Tai Chi Chuan (Glasgow)

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Yang Cheng-fu's important points

YangChenFuyang chen fu3

Yang’s important points

1. Suspend the head top
Stand straight, relax your neck and suspend the head naturally erect from the crown point without strain or tension. As if "hanging by a string from the top of one's head" such that the head and neck align. In this way the Shen (spirit) can reach the head top.
It is necessary to have natural and lively feeling. If the spirit cannot reach the head top, it cannot raise” - Chen Wei-ming

2. Correct position of chest and back.
The chest is kept slightly depressed inward which helps to sink the breath to the lower belly (dantien). The upper back is slightly bowed outward - “
the chi sticks to the back “. This position is not forced, but as a result of relaxed posture and correct breathing.
Failure to depress the chest (ie projecting the chest) results in the upper body being ‘top heavy’, leading to uprooting.
Correct attention to this allows jin (power) to be released through the spine.

3. Remain relaxed with no tension.
Relax and loosen all the joints, particularly the shoulders and elbows. Relaxed does not mean limp, and structure must be maintained, with a minimum of muscular exertion with gravity providing the downward stacking, providing power from the root into the ground.
If you cannot relax (sung) and sink, the chi (breath) will follow them up and the whole body cannot get power.” - Chen Wei-ming
Dropped shoulders and elbows allows the issue of power, and raised leads to a ‘powerless’ state.

4. All movement comes from the centre - Relax the waist
All movement come from the waist. The movement of the waist determines the expression of the whole body from legs to finger tips, and governs technique, power, and form.
If the timing and position are not correct, the body becomes disordered, and the defect must be sought in the legs and waist.” - Tai Chi Chuan Ching

5. Harmonise the upper and lower parts of the body.
Tai Chi movement roots at the feet, releases from the legs, is controlled by the waist, moving through the back and arms and expressed by the hands/fingers.
Everything is the same. If one part doesn’t follow, the whole body is disordered.” - Chen Wei-ming

6.The body moves as a single unit, continuity without breakage
The entire body should move as one complete unit, not just a hand, leg or arm. Once one part of your body moves, every other part of your body should also be in motion; when you are still, everything should be in stillness. The body is like ‘a string of pearls’ and acts as one, hands, body/waist and feet. Movement is continuous and unbroken, circular without gaps.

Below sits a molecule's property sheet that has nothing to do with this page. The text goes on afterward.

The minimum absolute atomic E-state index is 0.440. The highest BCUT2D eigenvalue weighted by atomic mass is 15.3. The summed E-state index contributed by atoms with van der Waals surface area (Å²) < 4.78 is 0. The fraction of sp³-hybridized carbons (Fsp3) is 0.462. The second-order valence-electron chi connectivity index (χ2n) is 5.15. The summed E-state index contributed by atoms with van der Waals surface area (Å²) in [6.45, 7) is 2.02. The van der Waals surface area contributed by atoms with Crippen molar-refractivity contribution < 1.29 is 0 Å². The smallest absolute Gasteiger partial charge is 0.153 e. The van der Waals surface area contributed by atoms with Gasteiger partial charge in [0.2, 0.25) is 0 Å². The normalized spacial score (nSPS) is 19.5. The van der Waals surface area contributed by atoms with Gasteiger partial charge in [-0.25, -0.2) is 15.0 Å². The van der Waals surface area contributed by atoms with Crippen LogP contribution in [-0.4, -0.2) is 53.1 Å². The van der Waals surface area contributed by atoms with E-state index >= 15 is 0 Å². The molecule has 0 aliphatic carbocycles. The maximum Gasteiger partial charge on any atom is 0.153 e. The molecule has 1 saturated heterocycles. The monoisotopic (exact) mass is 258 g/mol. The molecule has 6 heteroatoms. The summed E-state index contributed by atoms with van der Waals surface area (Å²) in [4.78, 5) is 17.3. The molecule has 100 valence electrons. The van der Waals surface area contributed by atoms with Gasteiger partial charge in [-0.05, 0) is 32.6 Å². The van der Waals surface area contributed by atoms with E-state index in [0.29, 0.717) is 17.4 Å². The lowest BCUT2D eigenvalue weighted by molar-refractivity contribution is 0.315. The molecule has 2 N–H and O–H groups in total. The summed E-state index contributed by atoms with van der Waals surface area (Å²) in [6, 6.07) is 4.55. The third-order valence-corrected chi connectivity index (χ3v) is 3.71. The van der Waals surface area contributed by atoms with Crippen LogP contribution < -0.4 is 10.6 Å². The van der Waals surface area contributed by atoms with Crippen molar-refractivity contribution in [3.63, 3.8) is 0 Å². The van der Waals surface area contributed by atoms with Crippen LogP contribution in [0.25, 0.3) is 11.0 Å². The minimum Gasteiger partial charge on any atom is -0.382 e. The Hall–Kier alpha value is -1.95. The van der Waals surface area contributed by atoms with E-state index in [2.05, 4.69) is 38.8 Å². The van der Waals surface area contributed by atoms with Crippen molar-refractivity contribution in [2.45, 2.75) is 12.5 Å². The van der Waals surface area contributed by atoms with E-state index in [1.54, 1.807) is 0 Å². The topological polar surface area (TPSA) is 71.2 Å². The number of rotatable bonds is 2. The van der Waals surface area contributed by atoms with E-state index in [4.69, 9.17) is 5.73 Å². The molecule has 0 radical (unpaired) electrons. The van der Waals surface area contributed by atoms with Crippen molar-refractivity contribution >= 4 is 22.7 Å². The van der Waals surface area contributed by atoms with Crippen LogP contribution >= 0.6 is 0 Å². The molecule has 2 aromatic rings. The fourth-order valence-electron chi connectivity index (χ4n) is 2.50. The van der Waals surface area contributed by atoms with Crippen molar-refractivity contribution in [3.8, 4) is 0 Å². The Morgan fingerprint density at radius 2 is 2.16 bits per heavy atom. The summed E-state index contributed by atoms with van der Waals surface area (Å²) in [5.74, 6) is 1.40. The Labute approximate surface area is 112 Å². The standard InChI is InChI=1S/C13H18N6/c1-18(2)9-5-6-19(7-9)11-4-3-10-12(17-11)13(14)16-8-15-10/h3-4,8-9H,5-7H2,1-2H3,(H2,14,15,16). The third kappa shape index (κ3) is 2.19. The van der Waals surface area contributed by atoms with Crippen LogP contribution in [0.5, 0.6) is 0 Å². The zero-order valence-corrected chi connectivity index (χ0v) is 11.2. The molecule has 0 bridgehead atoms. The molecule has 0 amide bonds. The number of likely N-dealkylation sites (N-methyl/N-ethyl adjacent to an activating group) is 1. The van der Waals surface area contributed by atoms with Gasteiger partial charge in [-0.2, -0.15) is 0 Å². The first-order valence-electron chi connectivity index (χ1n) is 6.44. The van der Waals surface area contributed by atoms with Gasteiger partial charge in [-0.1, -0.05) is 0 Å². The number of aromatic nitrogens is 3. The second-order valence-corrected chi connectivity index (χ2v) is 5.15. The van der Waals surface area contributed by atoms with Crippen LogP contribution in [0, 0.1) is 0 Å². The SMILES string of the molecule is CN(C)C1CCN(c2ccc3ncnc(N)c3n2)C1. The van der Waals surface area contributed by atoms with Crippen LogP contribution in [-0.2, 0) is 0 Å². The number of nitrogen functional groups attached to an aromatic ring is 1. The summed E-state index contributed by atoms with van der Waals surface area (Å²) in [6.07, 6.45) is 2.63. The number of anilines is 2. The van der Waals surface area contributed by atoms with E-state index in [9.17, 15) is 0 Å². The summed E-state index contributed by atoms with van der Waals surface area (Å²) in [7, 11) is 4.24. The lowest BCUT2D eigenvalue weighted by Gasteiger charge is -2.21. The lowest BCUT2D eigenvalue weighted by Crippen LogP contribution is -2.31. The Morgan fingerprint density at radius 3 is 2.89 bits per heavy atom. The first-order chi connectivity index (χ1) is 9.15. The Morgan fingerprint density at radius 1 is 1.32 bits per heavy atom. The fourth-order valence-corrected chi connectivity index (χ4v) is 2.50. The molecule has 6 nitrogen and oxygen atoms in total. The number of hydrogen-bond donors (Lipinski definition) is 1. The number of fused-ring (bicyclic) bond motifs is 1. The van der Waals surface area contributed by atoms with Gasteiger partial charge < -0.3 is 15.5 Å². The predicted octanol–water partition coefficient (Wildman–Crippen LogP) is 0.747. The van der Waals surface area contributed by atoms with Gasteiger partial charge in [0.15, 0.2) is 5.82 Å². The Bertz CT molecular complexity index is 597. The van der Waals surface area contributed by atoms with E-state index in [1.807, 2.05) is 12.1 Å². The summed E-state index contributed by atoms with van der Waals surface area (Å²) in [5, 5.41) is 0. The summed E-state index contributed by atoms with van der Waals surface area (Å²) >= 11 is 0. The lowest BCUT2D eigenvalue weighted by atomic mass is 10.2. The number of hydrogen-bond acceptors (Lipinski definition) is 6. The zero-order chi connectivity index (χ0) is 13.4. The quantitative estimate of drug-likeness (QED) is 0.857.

"
Be still as a mountain, move like a great river." - Wu Yu-hsiang

7. Seek stillness in movement
Movement of the body and then the extremities results from movement of the waist. In performing the form there is no independent movement of the extremities, a stillness. While the body moves, whether in form or application, the mind is still. A spinning wheel has a still centre.

8. Maintain a clear distinction between substantial and insubstantial
When standing with the weight of your body on the right leg, then it is ‘substantial’, and the left leg is then insubstantial, and vice versa. This principle of body weight movement applies in all directions and to all parts of the body, governed by the waist. The constant change in Tai Chi Chuan movement may be well understood by considering the phasing of yin and yang (Tai Chi Symbol).
Grasping this concept leads to light movement and turning without tension, and failure to grasp leads to heavy stepping and imbalance.

9. Inside and outside co-ordinate
The classics refer to the ability to raise spirit (shen) being necessary to raise the mind (Yi) and thus maintain lightness/agility of movement. Both the mind and body must remain relaxed, regardless of the pressure applied from outside. This relates to maintaining focus of body and mind.

10. The mind leads the body.
The Tai Chi Classics point to focusing the attention on Yi (mind), instead of on Li (force). Use your mind to direct your movements, and let the body follow. Relax the body.

Based on Yang’s ten important points by Yang Cheng-fu

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